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SOUTHERN CALIFORNIA ENTERPRISE : Would You Care for a Career Move With That? : Labor: In the restaurant business, it's still possible to go from entry-level peon to top ex- ecutive. In fact, most owners did.


IRVINE — Scott McIntosh still likes to dish out the grub sometimes, even though he is the new chief operating officer of Claim Jumper, a restaurant chain noted for its huge portions of ribs, roasted chickens, steaks and other down-to-earth fare.

Despite a hearty increase in salary and responsibility, McIntosh seems to relish his occasional excursions to the restaurant kitchens, where he toiled for years.

"I need one with fries and two mashed with gravy on the side," he yelled to a cook during a recent lunchtime rush at a Claim Jumper in Brea. He then dashed behind a counter to load plates with mounds of potatoes, slabs of seared salmon and thick barbecued burgers.

In less than two decades, McIntosh, 35, has risen from dishwasher to one of the fast-growing chain's top executives, overseeing daily operations and managing 2,500 employees.

McIntosh, a high school graduate, attributes his success to tenacity, a passion for the restaurant business and an owner who prizes loyalty and in-house experience over a string of college credentials.

Founder Craig Nickoloff, 43, says his new operating chief came out of the best school for aspiring restaurant bosses--"the school of hard knocks."

"I am a firm believer that you can't beat hands-on knowledge," Nickoloff says.

Fortunately for McIntosh, he's in an industry that still gives employees a chance to work their way into management positions from such entry-level jobs as dishwasher and server.

Most restaurant managers and executives start at the bottom, said a National Restaurant Assn. spokeswoman, although she noted that the organization does not keep statistics on how many have college degrees.

"It's the story of the industry," spokeswoman Wendy Webster said. "More than 60% of top owners started in entry-level hourly jobs. You really need people who have worked every aspect of the business."

P. Christopher Earley, a professor at UC Irvine's Graduate School of Management, agrees. "The restaurant and hospitality industries do not have an emphasis on [academic] credentials," said Earley, a specialist in organizational behavior. "A lot of these companies are looking for practical knowledge."

There is a place in the business, however, for executives with formal business training, Earley said. While individuals without such schooling can understand a cash-flow statement, they might fail to spot overall industry trends, he said.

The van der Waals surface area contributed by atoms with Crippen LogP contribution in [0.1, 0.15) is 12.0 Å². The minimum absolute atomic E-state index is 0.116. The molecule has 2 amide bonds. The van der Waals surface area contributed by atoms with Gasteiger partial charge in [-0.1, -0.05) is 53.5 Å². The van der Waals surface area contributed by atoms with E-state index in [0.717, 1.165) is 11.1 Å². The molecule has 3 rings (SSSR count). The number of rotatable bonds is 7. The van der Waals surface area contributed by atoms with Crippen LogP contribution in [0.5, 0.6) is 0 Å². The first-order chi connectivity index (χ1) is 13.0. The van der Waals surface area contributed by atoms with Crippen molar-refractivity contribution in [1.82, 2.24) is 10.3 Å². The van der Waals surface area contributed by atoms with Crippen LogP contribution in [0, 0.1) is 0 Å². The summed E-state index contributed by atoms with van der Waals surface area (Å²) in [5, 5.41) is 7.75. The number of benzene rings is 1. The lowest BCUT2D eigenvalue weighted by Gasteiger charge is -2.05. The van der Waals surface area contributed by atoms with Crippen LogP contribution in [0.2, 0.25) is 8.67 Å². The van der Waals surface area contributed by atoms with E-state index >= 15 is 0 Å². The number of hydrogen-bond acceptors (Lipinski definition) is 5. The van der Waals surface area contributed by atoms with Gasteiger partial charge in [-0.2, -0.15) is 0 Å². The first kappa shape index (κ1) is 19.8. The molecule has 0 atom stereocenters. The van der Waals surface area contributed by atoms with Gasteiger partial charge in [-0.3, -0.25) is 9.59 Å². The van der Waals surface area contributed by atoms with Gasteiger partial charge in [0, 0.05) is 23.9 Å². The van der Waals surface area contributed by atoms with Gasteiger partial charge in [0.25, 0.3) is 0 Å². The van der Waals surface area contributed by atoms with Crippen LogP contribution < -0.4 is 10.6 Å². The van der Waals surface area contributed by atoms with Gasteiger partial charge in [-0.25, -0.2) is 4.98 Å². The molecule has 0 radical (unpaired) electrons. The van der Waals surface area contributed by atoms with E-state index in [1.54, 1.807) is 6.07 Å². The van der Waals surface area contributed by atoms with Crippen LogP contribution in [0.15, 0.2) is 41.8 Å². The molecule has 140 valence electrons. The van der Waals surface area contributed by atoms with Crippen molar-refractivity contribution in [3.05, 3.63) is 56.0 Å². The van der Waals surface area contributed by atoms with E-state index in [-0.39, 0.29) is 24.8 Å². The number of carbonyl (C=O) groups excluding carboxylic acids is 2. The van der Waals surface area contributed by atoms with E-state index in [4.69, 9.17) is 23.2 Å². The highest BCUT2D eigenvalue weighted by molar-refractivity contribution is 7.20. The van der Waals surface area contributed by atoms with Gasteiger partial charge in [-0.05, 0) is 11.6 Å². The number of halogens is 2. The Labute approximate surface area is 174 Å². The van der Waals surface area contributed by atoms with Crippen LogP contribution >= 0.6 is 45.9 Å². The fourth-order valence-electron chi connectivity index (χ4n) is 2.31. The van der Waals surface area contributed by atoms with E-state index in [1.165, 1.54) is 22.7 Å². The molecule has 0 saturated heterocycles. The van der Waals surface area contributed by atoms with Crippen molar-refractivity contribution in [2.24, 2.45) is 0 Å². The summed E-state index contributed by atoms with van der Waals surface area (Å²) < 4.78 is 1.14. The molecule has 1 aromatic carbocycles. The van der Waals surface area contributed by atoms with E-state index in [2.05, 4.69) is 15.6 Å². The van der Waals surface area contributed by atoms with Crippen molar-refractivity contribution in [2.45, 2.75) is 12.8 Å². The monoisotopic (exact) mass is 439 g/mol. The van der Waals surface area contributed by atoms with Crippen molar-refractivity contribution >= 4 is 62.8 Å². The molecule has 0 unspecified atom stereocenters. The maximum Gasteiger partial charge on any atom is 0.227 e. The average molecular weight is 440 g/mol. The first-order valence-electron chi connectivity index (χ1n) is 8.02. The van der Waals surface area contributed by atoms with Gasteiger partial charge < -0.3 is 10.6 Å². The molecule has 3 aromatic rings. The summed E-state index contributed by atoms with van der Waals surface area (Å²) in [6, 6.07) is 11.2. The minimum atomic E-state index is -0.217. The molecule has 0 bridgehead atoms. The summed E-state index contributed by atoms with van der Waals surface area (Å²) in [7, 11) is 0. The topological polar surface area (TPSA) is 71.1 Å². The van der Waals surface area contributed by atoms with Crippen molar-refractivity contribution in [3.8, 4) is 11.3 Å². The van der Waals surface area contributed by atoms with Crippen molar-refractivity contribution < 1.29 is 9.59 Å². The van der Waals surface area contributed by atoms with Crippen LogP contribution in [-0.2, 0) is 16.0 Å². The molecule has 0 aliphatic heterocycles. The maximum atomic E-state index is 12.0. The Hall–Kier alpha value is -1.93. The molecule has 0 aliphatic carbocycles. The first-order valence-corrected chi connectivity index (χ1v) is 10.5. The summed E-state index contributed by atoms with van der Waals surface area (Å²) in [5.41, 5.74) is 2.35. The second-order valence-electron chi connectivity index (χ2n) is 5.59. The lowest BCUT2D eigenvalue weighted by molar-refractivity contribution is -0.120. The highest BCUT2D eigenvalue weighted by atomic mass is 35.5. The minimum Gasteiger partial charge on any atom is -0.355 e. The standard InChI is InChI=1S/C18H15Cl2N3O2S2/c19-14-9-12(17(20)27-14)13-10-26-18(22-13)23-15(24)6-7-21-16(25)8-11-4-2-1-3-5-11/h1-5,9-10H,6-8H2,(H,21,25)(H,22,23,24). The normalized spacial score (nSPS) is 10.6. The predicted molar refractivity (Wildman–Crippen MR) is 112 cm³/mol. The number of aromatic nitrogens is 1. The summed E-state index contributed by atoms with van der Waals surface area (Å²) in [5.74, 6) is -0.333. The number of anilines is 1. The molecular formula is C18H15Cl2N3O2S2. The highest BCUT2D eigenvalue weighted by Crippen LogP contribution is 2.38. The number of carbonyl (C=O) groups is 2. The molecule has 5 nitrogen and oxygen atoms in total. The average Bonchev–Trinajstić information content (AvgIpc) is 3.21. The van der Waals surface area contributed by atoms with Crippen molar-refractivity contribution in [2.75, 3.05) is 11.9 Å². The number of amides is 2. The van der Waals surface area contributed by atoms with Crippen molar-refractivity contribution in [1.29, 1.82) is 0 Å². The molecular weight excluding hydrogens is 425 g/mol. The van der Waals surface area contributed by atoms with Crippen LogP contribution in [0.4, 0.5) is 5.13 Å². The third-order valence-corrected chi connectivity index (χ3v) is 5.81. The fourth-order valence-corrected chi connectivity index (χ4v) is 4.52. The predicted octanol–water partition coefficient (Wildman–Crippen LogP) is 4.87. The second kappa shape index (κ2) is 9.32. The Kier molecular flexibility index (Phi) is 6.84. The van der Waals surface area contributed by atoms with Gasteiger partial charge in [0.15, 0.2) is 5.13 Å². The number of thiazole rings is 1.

McIntosh began washing dishes in a Long Beach coffee shop when he was 15, working for Nickoloff's father, Carl, who died a few years later. Like most kids, he just wanted a job that would provide some pocket money.

When the Nickoloffs opened their first Claim Jumper in Los Alamitos in 1977, McIntosh signed on as a dishwasher, then began to work his way up the ladder. He became a busboy, then was promoted to cook by the time he was 19.

After an extended hiatus to Hawaii to surf--one of his other passions--he returned and entered the company's management training program. By age 26, he was in charge of the Fountain Valley Claim Jumper. At 32, he was a regional manager, running the chain's three restaurants in San Diego.

Three weeks ago, he became the company's first chief operating officer, a new position created to ease founder Nickoloff's workload as the chain goes through a growth spurt.

Despite his ascent, McIntosh admits that it was years before he realized he wanted to make a career of the restaurant business. Even as late as age 30, he said, he still figured he would leave Claim Jumper one day to get "a real job."

"But then I realized I loved the business. You can work in a fun, exciting atmosphere--and you can make a lot of money doing it," said McIntosh, who owns homes in Laguna Niguel and Lake Forest.

As he rose through the ranks, McIntosh developed a reputation as a manager who communicated well with employees, providing a sympathetic ear for problems, grievances and suggestions.

"When you see him, you always feel you can talk to him," said Damien Navarro, 20, who trains Claim Jumper hosts. "He always addresses you by name."

McIntosh said he takes particular pride in helping workers get ahead. "The biggest kick I get out of my job is helping people surpass their potential," he said, downing his third cup of coffee during a half-hour afternoon interview.

"Scott bleeds Claim Jumper barbecue sauce," said Robert Benson, general manager of the Brea restaurant, describing how the new executive's life revolves around the company.

Nine years ago, McIntosh met Rosemary, a hostess at Claim Jumper's Santa Ana restaurant. They were married two years ago. They have an 11-month-old daughter, Rachael, and are expecting a second child in December. Rosemary, now the company's regional service manager, plans to step down soon to become a full-time mother.

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